How is ‘race’ determined? Is it your DNA? The community that you were raised in? The way others see you or the way you see yourself?
In Race Otherwise: Forging a New Humanism for South Africa Zimitri Erasmus questions the notion that one can know race with one’s eyes, with racial categories and with genetic ancestry tests. She moves between the intimate probing of racial identities as we experience them individually, and analysis of the global historical forces that have created these identities and woven them into our thinking about what it means to be ‘human’.
Starting from her own family’s journeys through regions of the world and ascribed racial identities, she develops her argument about how it is possible to recognise the pervasiveness of race thinking without submitting to its power. Drawing on the theoretical work of Frantz Fanon, Sylvia Wynter and others, Erasmus argues for a new way of ‘coming to know otherwise’, of seeing the boundaries between racial identities as thresholds to be crossed, through politically charged acts of imagination and love.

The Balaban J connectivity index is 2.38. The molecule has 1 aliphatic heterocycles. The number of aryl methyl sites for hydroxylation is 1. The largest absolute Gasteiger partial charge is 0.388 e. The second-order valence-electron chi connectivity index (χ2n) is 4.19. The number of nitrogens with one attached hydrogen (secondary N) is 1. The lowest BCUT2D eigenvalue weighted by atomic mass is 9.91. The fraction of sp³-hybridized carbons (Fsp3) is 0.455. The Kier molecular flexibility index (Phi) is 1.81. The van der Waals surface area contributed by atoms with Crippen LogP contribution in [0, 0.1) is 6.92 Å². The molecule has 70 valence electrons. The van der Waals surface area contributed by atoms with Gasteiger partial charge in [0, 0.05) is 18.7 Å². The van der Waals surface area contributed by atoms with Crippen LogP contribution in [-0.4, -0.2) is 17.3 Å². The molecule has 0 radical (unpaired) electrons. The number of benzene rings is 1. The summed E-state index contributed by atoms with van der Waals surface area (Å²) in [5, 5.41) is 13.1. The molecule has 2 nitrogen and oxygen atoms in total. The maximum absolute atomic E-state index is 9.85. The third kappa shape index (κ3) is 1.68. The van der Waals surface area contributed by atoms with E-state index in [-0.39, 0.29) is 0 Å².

• A deeply personal, but also philosophical probing into what ‘race’ means. • The author is known for her seminal work, Coloured by History, Shaped by Place: New Perspectives on Coloured Identities in Cape Town (2001).
• This important monograph on ‘race’ draws on decolonial theory from the Global South.